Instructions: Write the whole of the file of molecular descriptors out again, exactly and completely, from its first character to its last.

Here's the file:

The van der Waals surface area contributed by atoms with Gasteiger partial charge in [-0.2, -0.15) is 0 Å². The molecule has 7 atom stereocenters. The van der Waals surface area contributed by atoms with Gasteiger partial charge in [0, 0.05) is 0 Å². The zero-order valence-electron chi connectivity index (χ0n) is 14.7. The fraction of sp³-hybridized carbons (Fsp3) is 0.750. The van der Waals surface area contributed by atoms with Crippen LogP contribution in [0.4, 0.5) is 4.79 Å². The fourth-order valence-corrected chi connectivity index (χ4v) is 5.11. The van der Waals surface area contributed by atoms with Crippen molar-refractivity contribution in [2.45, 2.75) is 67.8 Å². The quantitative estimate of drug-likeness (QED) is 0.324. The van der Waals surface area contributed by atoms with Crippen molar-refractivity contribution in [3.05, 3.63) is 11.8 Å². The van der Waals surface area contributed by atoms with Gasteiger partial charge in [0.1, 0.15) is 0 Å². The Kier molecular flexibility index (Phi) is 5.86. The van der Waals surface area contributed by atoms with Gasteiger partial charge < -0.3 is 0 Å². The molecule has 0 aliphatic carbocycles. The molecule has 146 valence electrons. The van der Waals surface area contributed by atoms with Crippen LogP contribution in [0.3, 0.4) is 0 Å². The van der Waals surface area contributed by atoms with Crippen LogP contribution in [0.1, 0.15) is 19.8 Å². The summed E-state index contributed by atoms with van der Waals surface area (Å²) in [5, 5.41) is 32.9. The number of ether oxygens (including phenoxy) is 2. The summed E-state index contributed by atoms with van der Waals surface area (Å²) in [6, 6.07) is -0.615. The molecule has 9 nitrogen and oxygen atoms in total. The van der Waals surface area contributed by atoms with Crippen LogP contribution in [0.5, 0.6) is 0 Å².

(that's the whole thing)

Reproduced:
The van der Waals surface area contributed by atoms with Gasteiger partial charge in [-0.2, -0.15) is 0 Å². The molecule has 7 atom stereocenters. The van der Waals surface area contributed by atoms with Gasteiger partial charge in [0, 0.05) is 0 Å². The zero-order valence-electron chi connectivity index (χ0n) is 14.7. The fraction of sp³-hybridized carbons (Fsp3) is 0.750. The van der Waals surface area contributed by atoms with Crippen LogP contribution in [0.4, 0.5) is 4.79 Å². The fourth-order valence-corrected chi connectivity index (χ4v) is 5.11. The van der Waals surface area contributed by atoms with Crippen molar-refractivity contribution in [2.45, 2.75) is 67.8 Å². The quantitative estimate of drug-likeness (QED) is 0.324. The van der Waals surface area contributed by atoms with Crippen molar-refractivity contribution in [3.05, 3.63) is 11.8 Å². The van der Waals surface area contributed by atoms with Gasteiger partial charge in [0.1, 0.15) is 0 Å². The Kier molecular flexibility index (Phi) is 5.86. The van der Waals surface area contributed by atoms with Gasteiger partial charge < -0.3 is 0 Å². The molecule has 0 aliphatic carbocycles. The molecule has 146 valence electrons. The van der Waals surface area contributed by atoms with Crippen LogP contribution in [0.3, 0.4) is 0 Å². The van der Waals surface area contributed by atoms with Crippen LogP contribution in [0.1, 0.15) is 19.8 Å². The summed E-state index contributed by atoms with van der Waals surface area (Å²) in [5, 5.41) is 32.9. The number of ether oxygens (including phenoxy) is 2. The summed E-state index contributed by atoms with van der Waals surface area (Å²) in [6, 6.07) is -0.615. The molecule has 9 nitrogen and oxygen atoms in total. The van der Waals surface area contributed by atoms with Crippen LogP contribution in [0.5, 0.6) is 0 Å².